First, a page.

writing the books or publishing   the books that are written by the professors. Then also work at Pearson as a   NED there and spent a little bit of 
time lecturing in entrepreneurship and finance   at London Business School.

All of which is over the past 20 years, interesting but again   teasing apart what is the future of work? How do 
you prepare people to be appropriately skilled so   that they can work in a scale up or they can even 
work in a large company? Co-founder of Workfinder   also which is around the future of work as well 
making it really easy for students while they're   at university to have short-term, part-time 
jobs in scale-ups because there's nothing like   tasting the fruit of a company that you 
might want to work at that also prepares you for   understanding what that means. If you're at university you can work in the pub or   you can work in a in a scale-up. I definitely know 
what I think is more valuable so we wanted to make   that, but well for both parties we wanted to 
make that super easy.

So that's kind of   potted history of the last 20 years.
It can be clumped into a bit of policy stuff,   quite a lot of finance stuff, a lot of education 
but usually around entrepreneurship and   removing barriers, talent barriers that prevent 
prevent economic growth from happening because   there's a real talent shortage. Well in many 
countries but particularly in the UK at the moment.   You know what strikes me Sherry, is the amount 
of times you said the word start in that – start,   launched, took, I mean the amount of action that 
was in those past 20 years as well as, as you say   I love the way you say, somewhere along 
the line I had three beautiful children   in there as well. Could you just 
in you know in a couple of seconds tell us   what does 2021 look like for you? Now 2021 is still quite busy   but probably slightly 
more focused in the last 20 years so I'm   on the Board of the Stock Exchange, the London 
Stock Exchange and really enjoy that Non-Exec   directorship and really focused on the primary 
markets and the issuers. So I obsess about the   issuers. Some people 
on the board are focused on risk and compliance   and I'm like is there anything we can do so 
that we can get more companies floating? How   else can we help these sorts of things? So I think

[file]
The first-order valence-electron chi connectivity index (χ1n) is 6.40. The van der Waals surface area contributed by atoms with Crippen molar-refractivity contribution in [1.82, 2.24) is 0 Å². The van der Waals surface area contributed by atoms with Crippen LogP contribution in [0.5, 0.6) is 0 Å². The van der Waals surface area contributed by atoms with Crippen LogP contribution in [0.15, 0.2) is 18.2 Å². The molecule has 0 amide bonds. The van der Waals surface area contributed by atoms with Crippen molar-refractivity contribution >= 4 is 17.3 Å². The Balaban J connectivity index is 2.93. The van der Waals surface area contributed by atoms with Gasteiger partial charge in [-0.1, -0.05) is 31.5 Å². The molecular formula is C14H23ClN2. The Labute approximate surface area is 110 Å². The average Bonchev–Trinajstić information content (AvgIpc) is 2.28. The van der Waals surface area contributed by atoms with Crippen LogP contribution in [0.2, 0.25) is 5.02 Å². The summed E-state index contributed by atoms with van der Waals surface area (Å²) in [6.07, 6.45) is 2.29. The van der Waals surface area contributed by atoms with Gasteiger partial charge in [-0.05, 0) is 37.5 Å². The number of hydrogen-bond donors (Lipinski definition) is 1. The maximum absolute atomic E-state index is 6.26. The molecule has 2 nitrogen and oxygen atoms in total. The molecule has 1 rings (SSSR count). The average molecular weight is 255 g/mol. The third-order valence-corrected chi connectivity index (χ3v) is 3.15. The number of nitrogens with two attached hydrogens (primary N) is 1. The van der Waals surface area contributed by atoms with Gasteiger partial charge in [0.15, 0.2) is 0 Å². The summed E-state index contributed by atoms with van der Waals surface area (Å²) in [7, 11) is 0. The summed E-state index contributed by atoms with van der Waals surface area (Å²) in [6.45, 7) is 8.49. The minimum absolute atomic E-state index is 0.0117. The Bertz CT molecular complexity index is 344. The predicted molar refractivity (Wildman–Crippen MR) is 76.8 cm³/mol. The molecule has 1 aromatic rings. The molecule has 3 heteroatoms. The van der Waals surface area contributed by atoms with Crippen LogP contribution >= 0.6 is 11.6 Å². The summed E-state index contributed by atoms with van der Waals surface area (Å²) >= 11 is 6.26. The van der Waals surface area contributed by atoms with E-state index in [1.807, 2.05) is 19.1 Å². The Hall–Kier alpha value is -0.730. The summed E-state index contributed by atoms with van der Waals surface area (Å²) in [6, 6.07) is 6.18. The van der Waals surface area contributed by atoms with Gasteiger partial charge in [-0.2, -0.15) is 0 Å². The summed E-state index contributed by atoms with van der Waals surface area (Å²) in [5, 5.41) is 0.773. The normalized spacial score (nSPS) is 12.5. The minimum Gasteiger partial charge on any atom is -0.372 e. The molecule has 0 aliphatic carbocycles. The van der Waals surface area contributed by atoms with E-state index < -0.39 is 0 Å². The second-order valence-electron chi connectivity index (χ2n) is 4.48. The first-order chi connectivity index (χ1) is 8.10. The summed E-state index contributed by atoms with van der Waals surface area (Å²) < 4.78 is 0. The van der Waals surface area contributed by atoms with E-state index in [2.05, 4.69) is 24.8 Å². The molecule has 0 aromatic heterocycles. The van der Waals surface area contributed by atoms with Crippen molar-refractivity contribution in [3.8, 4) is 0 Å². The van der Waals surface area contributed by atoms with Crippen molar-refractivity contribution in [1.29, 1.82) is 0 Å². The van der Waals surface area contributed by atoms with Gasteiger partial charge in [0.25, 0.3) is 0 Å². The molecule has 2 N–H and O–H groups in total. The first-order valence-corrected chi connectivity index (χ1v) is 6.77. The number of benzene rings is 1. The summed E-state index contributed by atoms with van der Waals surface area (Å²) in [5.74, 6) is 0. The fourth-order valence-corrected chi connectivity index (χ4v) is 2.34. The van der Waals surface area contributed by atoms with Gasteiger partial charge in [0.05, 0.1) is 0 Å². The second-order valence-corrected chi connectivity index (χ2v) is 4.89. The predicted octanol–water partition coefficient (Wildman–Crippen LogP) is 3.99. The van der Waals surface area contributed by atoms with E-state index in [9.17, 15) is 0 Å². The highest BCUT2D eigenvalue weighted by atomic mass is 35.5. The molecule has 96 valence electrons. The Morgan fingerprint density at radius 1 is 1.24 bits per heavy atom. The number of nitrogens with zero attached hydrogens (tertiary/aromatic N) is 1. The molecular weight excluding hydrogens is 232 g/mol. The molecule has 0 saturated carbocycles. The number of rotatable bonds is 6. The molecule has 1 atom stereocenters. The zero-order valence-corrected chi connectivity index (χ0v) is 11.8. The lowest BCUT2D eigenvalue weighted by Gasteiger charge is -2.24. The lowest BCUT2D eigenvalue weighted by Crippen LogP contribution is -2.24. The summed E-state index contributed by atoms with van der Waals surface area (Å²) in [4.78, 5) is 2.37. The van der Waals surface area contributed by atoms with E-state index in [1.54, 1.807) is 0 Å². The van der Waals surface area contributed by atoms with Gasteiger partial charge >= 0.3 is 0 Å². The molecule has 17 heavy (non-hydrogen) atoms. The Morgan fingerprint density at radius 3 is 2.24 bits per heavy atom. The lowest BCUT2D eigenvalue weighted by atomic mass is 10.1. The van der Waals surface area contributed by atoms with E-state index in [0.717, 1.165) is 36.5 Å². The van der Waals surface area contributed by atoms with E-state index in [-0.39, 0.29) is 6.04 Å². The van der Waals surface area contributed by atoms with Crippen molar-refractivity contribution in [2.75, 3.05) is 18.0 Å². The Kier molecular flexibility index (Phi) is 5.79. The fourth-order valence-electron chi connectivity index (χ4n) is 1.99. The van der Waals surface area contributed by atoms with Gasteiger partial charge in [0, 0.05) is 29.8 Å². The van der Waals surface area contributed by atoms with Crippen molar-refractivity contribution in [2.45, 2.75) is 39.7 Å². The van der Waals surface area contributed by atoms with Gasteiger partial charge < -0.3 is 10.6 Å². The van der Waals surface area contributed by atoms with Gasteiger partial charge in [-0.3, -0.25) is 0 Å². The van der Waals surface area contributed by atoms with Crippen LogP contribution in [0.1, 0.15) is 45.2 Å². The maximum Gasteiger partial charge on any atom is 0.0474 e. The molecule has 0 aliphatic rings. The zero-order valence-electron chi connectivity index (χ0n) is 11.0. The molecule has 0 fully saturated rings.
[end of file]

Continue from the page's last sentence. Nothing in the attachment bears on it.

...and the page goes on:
I had something slightly different.

I think I'm the   only person on the stock exchange who has floated their own company, but isn't that crucial?   Isn't that crucial the fact that of basically having been a customer you could say of   of the service in which you're on the board of? 
That must be really important. Yeah well I   suspect that's why they approached me and asked 
if I wanted to be on the board but it's also   why I suggest is that yes and I think 
there's other things that we can do to make   it easier, which is again knowing 
your customers is a good thing. So on the board   of LSE which I love, on the board of Pearson 
which is the world's largest education company   and involved in primary education, secondary education,   further education, higher education but also doing 
a pivot towards B2C or direct to consumer   because of the need to upskill adults around 
the future of work which doesn't involve the   historically, the classic incumbents, incumbent 
educational institutions. So that's really very   interesting.

It's a very large company but 
it's absolutely entrepreneurial at   its heart and it's making an adjustment so that 
it can help adults after they've been through   university upskill themselves in a variety of ways, which is fun. So   it's small but it's big but 
it thinks like a small, it thinks like a small   startup which is quite fun. I don't think 
I would have anticipated that feel in such a   large company but it is there which 
is fun. That agility as we'll   talk about is is super important. There's 
something else that really strikes me about you   and I'm sure all of the audience are echoing my 
thoughts on this is you're amazing at thinking big.  In terms of the Ambition to Scale, is the